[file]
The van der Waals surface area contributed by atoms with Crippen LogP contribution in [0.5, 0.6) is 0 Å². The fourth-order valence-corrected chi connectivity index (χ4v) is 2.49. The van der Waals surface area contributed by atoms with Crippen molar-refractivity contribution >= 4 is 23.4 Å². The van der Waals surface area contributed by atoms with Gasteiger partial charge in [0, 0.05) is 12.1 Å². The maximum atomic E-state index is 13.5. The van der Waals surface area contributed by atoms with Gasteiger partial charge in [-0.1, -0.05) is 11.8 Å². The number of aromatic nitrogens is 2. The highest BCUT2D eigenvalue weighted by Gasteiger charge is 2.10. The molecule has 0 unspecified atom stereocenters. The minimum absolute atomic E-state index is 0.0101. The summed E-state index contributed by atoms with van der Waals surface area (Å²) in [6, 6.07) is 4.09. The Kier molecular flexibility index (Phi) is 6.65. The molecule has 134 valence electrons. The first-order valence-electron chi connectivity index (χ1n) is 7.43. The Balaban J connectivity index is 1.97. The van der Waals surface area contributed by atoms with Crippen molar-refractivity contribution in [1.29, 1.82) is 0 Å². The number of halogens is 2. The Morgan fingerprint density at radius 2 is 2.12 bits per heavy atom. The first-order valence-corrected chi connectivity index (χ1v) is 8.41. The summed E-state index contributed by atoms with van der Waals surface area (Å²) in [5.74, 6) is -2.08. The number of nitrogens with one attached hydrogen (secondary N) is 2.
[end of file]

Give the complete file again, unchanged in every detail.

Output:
The van der Waals surface area contributed by atoms with Crippen LogP contribution in [0.5, 0.6) is 0 Å². The fourth-order valence-corrected chi connectivity index (χ4v) is 2.49. The van der Waals surface area contributed by atoms with Crippen molar-refractivity contribution >= 4 is 23.4 Å². The van der Waals surface area contributed by atoms with Gasteiger partial charge in [0, 0.05) is 12.1 Å². The maximum atomic E-state index is 13.5. The van der Waals surface area contributed by atoms with Gasteiger partial charge in [-0.1, -0.05) is 11.8 Å². The number of aromatic nitrogens is 2. The highest BCUT2D eigenvalue weighted by Gasteiger charge is 2.10. The molecule has 0 unspecified atom stereocenters. The minimum absolute atomic E-state index is 0.0101. The summed E-state index contributed by atoms with van der Waals surface area (Å²) in [6, 6.07) is 4.09. The Kier molecular flexibility index (Phi) is 6.65. The molecule has 134 valence electrons. The first-order valence-electron chi connectivity index (χ1n) is 7.43. The Balaban J connectivity index is 1.97. The van der Waals surface area contributed by atoms with Crippen molar-refractivity contribution in [1.29, 1.82) is 0 Å². The number of halogens is 2. The Morgan fingerprint density at radius 2 is 2.12 bits per heavy atom. The first-order valence-corrected chi connectivity index (χ1v) is 8.41. The summed E-state index contributed by atoms with van der Waals surface area (Å²) in [5.74, 6) is -2.08. The number of nitrogens with one attached hydrogen (secondary N) is 2.